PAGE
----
Frances Banks, a World War II Army nurse who became a respected nursing director, had a remarkable life that began and ended with a pandemic.

Frances Banks, who was born during the Spanish flu pandemic and served as a nurse in World War II, died in her hometown of Cape Elizabeth from COVID-19. Courtesy of the Jordan family

Banks was born during the Spanish flu in 1918. And she died of COVID-19 on May 30 at Maine Medical Center in Portland. She was 101.

Banks was a longtime Cape Elizabeth resident and a direct descendant of the town’s original 17th century settlers.

She was born July 15, 1918, a daughter of Raymond and Vesta Jordan.

Banks was remembered this week as a strong, independent and resilient woman, and a matriarch of the Jordan family.

“We all looked up to her,” said her nephew, Kevin Jordan of Cape Elizabeth. “She was a woman, a person that just had an aura of royalty about her. You could tell there was something special and important about her. Everyone kind of revered and idolized her for that.”

Banks grew up in Cape Elizabeth, the oldest of seven children. Her nephew shared stories of Banks’ childhood, noting his grandmother may have had the Spanish flu when his aunt was born. More than 4,500 Mainers died during that pandemic, which lasted into 1919.

“She didn’t live with her parents for a while after her birth,” her nephew said. “Vesta had some illness that prevented her from taking care of Frances.”

She grew up on the Jordan family farm and attended Cape Elizabeth schools.

“She had a very fond memory as a small girl riding with her grandfather around the farm,” her nephew said. “Apparently, they would go out frequently and just inspect the property and see how things were growing. She talked about catching some women red-handed stealing apples from the apple trees. They tucked them into their shirts and claimed they didn’t. My great-grandfather accused them of stealing apples, and they denied it even though they could clearly see their shirts were stuffed with apples. She used to tell that story with a chuckle.”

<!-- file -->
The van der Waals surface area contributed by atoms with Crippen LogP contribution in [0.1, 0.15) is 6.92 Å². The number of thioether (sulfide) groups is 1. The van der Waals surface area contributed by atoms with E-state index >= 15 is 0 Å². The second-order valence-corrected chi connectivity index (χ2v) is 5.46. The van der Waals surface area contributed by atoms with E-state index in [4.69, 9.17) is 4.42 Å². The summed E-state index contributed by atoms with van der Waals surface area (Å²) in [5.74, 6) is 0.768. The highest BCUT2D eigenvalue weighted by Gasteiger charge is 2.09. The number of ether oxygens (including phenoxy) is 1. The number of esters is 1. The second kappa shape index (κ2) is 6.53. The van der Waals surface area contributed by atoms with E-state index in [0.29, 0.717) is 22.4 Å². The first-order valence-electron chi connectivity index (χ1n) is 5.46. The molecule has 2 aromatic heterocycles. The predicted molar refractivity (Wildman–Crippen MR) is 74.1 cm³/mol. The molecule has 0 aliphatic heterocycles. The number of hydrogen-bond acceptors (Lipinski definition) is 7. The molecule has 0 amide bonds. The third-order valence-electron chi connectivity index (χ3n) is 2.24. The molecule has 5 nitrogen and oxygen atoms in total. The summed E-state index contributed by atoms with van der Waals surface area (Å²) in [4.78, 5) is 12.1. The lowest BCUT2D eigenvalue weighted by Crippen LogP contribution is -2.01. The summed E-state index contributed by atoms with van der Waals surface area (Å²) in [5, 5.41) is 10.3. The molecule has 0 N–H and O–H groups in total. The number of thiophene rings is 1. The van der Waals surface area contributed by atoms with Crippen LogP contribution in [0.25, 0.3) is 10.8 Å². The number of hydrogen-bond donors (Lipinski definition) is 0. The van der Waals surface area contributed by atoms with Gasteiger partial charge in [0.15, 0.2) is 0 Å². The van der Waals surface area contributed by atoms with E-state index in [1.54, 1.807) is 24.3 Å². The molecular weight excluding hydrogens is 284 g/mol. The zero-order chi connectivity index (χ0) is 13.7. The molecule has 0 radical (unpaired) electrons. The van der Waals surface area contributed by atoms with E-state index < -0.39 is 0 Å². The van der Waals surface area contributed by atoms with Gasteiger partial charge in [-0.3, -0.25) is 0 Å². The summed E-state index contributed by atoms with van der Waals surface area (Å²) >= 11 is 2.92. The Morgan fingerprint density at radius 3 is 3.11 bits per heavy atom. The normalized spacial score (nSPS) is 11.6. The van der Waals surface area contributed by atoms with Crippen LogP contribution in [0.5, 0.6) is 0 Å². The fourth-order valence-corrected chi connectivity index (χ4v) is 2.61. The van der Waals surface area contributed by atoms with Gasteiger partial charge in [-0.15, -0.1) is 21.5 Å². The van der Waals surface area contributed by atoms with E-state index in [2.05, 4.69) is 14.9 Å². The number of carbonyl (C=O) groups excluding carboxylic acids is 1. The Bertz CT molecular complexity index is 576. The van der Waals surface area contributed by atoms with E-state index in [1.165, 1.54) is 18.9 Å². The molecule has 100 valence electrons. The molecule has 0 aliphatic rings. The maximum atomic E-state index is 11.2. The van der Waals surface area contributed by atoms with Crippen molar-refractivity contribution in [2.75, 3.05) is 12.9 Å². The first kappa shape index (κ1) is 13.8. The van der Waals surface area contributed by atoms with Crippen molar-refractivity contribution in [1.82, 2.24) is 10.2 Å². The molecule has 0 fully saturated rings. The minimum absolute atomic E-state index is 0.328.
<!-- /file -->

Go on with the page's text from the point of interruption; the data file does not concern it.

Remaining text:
Banks graduated from Cape Elizabeth High School in 1936 and State Street School of Nursing in Portland in 1939.

Banks enlisted in the Army with dreams of traveling the world and was initially stationed at Fort Williams, right in her hometown. She was commissioned as a lieutenant and served during World War II with four of her younger brothers.

After nine months, she was transferred to India near Calcutta. She served at the 94th Station Hospital as head nurse supporting the 462nd Bombardment Group that was flying B-29 Superfortress missions over the “Burma Hump” into China and Japan.

Frances Banks at her 100th birthday party. Courtesy of the Jordan family

“She told me one fond memory of taking off with a pilot for a weekend to Kashmir,” her nephew said. “She said it was paradise. She was proud of her service, but she was modest about it as well.”

Banks served as director of nursing at the Maine Eye and Ear Infirmary in Portland. She also served as director of a statewide program for practical nursing based in Augusta.